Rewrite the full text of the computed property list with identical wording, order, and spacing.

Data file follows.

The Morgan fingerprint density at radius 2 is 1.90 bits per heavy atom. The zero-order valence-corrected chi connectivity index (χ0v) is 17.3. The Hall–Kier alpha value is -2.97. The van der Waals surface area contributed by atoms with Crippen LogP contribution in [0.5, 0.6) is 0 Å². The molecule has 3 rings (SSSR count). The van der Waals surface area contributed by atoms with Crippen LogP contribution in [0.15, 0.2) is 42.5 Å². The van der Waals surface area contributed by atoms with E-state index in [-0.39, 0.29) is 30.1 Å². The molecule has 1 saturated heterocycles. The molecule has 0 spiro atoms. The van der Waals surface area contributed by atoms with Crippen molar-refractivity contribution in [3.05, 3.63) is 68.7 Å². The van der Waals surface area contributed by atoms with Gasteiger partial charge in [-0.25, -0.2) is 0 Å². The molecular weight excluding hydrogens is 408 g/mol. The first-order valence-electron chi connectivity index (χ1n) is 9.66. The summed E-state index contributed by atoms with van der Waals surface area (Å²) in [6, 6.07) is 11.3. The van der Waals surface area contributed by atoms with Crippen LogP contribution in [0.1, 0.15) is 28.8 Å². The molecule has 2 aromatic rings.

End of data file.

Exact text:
The Morgan fingerprint density at radius 2 is 1.90 bits per heavy atom. The zero-order valence-corrected chi connectivity index (χ0v) is 17.3. The Hall–Kier alpha value is -2.97. The van der Waals surface area contributed by atoms with Crippen LogP contribution in [0.5, 0.6) is 0 Å². The molecule has 3 rings (SSSR count). The van der Waals surface area contributed by atoms with Crippen LogP contribution in [0.15, 0.2) is 42.5 Å². The van der Waals surface area contributed by atoms with E-state index in [-0.39, 0.29) is 30.1 Å². The molecule has 1 saturated heterocycles. The molecule has 0 spiro atoms. The van der Waals surface area contributed by atoms with Crippen molar-refractivity contribution in [3.05, 3.63) is 68.7 Å². The van der Waals surface area contributed by atoms with Gasteiger partial charge in [-0.25, -0.2) is 0 Å². The molecular weight excluding hydrogens is 408 g/mol. The first-order valence-electron chi connectivity index (χ1n) is 9.66. The summed E-state index contributed by atoms with van der Waals surface area (Å²) in [6, 6.07) is 11.3. The van der Waals surface area contributed by atoms with Crippen LogP contribution in [0.1, 0.15) is 28.8 Å². The molecule has 2 aromatic rings.